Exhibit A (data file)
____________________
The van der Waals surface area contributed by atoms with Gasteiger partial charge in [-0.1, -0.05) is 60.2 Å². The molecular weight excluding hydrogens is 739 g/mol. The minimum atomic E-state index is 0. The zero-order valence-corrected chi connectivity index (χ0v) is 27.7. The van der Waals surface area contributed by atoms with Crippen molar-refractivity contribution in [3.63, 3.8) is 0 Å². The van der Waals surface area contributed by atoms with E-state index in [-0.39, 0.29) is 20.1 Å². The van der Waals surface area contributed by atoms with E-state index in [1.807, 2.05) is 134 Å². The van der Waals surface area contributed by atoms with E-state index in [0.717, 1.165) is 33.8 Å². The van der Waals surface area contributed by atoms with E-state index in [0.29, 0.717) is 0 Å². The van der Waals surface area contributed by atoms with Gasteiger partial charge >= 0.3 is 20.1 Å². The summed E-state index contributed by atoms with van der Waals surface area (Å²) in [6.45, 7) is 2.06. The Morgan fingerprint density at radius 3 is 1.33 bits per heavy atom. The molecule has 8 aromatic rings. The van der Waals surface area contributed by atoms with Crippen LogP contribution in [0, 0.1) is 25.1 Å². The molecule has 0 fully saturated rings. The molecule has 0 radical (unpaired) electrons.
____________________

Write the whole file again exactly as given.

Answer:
The van der Waals surface area contributed by atoms with Gasteiger partial charge in [-0.1, -0.05) is 60.2 Å². The molecular weight excluding hydrogens is 739 g/mol. The minimum atomic E-state index is 0. The zero-order valence-corrected chi connectivity index (χ0v) is 27.7. The van der Waals surface area contributed by atoms with Crippen molar-refractivity contribution in [3.63, 3.8) is 0 Å². The van der Waals surface area contributed by atoms with E-state index in [-0.39, 0.29) is 20.1 Å². The van der Waals surface area contributed by atoms with E-state index in [1.807, 2.05) is 134 Å². The van der Waals surface area contributed by atoms with E-state index in [0.717, 1.165) is 33.8 Å². The van der Waals surface area contributed by atoms with E-state index in [0.29, 0.717) is 0 Å². The van der Waals surface area contributed by atoms with Gasteiger partial charge >= 0.3 is 20.1 Å². The summed E-state index contributed by atoms with van der Waals surface area (Å²) in [6.45, 7) is 2.06. The Morgan fingerprint density at radius 3 is 1.33 bits per heavy atom. The molecule has 8 aromatic rings. The van der Waals surface area contributed by atoms with Crippen LogP contribution in [0, 0.1) is 25.1 Å². The molecule has 0 fully saturated rings. The molecule has 0 radical (unpaired) electrons.